Should the Bianconeri sign the struggling Chilean international?
This article will tell you why Alexis has failed to live up to his €26 million transfer fee, why Juve director general Beppe Marotta is likely to punt on Sanchez and how the former Udinese star fits into Juventus' starting XI.
There are 299 players in Europe's top tier leagues that dribble more times per game (1.0) than Alexis (0.9).
Sanchez is only successful 38 percent of the time when he takes an opponent on.
That's why he has resorted to throwing himself to the floor desperately hoping the referee would bail him out.
The Chilean has the worst La Liga passing completion percentage for a Barcelona outfielder (81.6; the average is 89.7).
When Alexis did a Fernando Torres against Málaga, it encapsulated the Chilean's career at Barça thus far.
To quote what I said on July 22, 2011 (via Bleacher Report):
Alexis Sánchez is overhyped.
He played an exceptional second half of the season, but that’s it.
Look beyond the hype and remember for the first half of the season, this was a guy headed down Matías Fernández’s road.
Sánchez’s move to the centre precipitated some world-class displays, but Lionel Messi plays in that position, and unless manager Pep Guardiola decides to radically change what has worked for him, Sánchez will struggle.
Also here’s a boulevard of broken dreams for talented expensive failures which Barcelona have indulged upon in recent times.
- €20 million for Geovanni in 2001
- €15 million for Alexander Hleb in 2008
- €15 million for Simão Sabrosa in 1999
- €11 million for Juan Román Riquelme in 2002
Before the Zlatan Ibrahimović debacle, there was the outrageously daft decision to pay €40.6 million to Arsenal for Marc Overmars.
Oh and of course, the recent signing of Keirrison was just so odd. You pay €14 million for a guy who doesn't even play?
It's just now that you begin to understand why Barcelona are in so much debt.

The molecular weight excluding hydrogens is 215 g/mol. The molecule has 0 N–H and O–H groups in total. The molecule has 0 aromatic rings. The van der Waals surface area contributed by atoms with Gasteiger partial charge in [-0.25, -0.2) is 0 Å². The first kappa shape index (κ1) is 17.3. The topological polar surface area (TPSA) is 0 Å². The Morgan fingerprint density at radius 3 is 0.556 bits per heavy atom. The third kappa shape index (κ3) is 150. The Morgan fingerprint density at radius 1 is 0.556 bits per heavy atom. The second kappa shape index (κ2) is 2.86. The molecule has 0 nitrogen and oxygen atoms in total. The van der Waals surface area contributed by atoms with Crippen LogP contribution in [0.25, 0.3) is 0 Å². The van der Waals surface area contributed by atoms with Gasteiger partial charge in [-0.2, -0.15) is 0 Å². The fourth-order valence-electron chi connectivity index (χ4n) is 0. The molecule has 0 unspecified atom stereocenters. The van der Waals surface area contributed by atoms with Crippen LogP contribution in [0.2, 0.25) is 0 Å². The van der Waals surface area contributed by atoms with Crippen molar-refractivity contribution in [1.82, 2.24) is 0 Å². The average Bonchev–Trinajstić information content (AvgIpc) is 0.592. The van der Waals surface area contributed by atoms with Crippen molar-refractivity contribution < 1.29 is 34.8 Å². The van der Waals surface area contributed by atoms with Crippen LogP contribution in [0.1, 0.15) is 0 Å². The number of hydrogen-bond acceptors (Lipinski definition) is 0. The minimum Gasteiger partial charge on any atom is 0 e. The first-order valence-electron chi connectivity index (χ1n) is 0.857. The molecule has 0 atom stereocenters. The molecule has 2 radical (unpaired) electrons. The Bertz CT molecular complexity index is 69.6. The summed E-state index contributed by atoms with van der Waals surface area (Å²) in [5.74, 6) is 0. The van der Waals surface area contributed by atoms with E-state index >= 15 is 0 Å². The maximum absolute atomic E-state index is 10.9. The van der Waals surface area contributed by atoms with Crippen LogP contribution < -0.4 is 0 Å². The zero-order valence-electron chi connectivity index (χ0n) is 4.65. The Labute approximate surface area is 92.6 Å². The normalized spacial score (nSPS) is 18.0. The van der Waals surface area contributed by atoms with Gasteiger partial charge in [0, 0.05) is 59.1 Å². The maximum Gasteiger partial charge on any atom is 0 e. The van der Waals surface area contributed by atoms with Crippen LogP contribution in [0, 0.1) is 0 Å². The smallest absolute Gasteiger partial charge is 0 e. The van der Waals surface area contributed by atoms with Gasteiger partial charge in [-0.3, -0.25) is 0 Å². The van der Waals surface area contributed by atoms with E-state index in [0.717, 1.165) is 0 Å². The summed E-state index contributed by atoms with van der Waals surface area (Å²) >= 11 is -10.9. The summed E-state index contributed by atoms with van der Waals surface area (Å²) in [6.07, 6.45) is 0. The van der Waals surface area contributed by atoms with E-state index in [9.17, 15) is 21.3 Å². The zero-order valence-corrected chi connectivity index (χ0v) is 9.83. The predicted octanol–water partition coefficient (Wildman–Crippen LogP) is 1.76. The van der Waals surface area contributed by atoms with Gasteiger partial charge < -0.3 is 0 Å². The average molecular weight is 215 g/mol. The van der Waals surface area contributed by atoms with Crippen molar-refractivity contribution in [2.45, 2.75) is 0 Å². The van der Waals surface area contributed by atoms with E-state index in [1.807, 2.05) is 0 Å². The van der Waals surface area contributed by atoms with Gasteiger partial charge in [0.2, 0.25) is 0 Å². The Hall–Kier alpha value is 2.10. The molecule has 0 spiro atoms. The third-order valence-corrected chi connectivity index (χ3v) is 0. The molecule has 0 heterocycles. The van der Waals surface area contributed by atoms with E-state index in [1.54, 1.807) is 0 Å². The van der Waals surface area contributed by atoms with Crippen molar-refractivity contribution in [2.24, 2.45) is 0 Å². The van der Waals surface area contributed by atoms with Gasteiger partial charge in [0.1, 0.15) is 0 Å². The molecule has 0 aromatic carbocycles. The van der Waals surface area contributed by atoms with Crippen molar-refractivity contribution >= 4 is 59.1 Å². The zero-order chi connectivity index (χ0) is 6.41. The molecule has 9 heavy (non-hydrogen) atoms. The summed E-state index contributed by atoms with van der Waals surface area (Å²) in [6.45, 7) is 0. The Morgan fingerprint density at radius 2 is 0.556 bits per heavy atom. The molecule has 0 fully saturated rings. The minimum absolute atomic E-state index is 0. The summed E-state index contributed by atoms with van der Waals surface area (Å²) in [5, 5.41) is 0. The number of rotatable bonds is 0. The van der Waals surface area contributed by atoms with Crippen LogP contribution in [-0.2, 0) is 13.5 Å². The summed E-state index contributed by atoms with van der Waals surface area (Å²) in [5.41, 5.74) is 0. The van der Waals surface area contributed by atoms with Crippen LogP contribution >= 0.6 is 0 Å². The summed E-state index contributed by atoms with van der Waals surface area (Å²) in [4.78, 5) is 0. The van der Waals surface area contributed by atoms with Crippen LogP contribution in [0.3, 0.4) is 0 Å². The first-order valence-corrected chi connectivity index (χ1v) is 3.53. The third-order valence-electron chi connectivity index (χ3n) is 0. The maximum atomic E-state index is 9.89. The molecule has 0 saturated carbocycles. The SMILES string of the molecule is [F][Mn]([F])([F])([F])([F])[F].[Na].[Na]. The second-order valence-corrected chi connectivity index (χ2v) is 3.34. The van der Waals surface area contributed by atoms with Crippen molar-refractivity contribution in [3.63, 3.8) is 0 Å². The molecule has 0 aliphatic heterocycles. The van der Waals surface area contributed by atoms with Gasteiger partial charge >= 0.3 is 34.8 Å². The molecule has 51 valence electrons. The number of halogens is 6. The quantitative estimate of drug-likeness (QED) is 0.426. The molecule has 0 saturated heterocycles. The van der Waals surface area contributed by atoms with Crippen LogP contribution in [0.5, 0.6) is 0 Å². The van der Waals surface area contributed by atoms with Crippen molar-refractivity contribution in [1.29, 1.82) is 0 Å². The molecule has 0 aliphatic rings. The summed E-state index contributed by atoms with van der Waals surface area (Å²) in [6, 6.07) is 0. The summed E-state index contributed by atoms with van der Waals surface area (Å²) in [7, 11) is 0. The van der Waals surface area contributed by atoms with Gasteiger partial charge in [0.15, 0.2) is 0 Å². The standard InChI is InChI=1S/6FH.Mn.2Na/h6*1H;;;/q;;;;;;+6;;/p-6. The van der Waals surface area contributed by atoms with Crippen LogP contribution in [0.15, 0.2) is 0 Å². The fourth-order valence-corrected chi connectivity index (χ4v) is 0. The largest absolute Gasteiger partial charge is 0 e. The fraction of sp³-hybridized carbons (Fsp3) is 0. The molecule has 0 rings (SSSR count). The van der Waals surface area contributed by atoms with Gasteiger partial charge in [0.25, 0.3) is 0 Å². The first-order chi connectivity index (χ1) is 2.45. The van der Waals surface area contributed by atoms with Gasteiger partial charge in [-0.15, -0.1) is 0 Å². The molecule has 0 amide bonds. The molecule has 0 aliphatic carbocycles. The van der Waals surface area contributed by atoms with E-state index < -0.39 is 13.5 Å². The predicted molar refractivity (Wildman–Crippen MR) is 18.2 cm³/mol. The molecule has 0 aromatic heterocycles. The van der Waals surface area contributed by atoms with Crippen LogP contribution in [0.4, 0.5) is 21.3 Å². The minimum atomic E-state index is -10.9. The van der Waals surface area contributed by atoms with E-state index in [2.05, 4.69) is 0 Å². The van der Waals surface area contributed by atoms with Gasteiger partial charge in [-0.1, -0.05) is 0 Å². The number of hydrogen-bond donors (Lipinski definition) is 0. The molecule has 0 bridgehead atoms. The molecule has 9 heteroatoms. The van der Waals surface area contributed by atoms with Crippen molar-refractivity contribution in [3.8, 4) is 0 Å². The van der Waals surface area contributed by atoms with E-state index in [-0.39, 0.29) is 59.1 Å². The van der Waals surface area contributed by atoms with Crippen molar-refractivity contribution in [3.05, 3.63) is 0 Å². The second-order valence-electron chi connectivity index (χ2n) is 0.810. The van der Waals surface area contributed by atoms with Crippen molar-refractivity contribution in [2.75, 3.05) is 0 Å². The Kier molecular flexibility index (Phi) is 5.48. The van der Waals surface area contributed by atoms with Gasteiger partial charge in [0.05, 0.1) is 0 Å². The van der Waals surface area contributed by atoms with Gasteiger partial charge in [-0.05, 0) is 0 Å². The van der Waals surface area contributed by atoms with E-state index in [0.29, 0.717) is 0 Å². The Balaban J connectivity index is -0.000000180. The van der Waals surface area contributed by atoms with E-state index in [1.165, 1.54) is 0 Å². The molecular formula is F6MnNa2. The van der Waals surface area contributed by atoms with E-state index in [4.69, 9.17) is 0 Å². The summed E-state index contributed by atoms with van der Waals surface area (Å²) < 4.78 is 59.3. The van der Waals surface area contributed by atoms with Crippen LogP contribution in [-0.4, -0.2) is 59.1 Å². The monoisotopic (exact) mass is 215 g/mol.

I wouldn’t be surprised at all if Sánchez joins this list.
If anything, I think his time at Camp Nou will mirror that of Ricardo Quaresma.
This isn't the free-flowing and instinctive Alexis Sanchez that had world-class moments for Udinese.
It's been replaced by a gawky and submissive role player stripped of the freedom which made him a prime target for Europe's most prestigious clubs.
Here are two signings involving Juventus where an out-of-form footballer was transferred and did a complete 180 in terms of performance levels.
Around two years ago, Juventus director general Beppe Marotta signed Kicker's 164th rated Bundesliga player in Andrea Barzagli, a defender who was constant fodder for criticism at Wolfsburg.
Right now, Barzagli is either the best centre-back in the world or the second best (behind Bayern Munich's Dante).
If Sanchez is available for €10 million, Alexis can be Marotta's Henry.
Why would the Chilean be available for such a low transfer fee?
Barcelona have a history of accepting significant losses in order to move on players they didn't want (Zlatan Ibrahimović, Dmytro Chygrynskiy, Gerard López and Alexander Hleb).
4 Reasons Why Juventus Signing Alexis Sanchez Is a Good Idea
1. Antonio Conte has the best back three and most complete midfield triumvirate in Europe.
If you add Alexis—who was at times unstoppable in a deep-lying forward role for Udinese—to compliment Fernando Llorente, the Bianconeri could turn into a dynasty.
2. Llorente can hold up the ball; he is strong in the air; but most importantly, he's at home when the ball is played to his feet.
He is a complete forward, who will keep opposing defenders preoccupied thereby creating space for Sanchez to attack.
3. Alexis is gun-shy at Barcelona due to his preferred position being occupied by a living legend that is Lionel Messi.
At Juve, Sanchez can be the man where he becomes the focal point of the offense, which means we'll be seeing the Udinese version.
4. Chilean compatriots Arturo Vidal and Mauricio Isla will help Alexis ease into life in Turin therefore extinguishing the possibility of him feeling like an outsider in his first few weeks at the club.
Alexis Sanchez or Sebastian Giovinco?
Giovinco gives away the ball away 26.7 percent of the time he passes; he isn't consistent; and he doesn't have the presence of an Udinese Alexis.
Sanchez will have the edge over Sebastian because the Chilean can communicate with Fernando.
Then there's the connection with Arturo, so the transitional play into the final third should be great.
Going to Inter?
Alexis joining the Nerazzurri makes little sense because they're not going to win Serie A anytime soon and there's hardly any stability at the club with Andrea Stramaccioni on the chopping block.
The Bianconeri would be the right choice for Sanchez with the Chilean connection, a win-now approach and him being able to play alongside Llorente in the "2" of the 3-5-2.
Please comment below with your thoughts.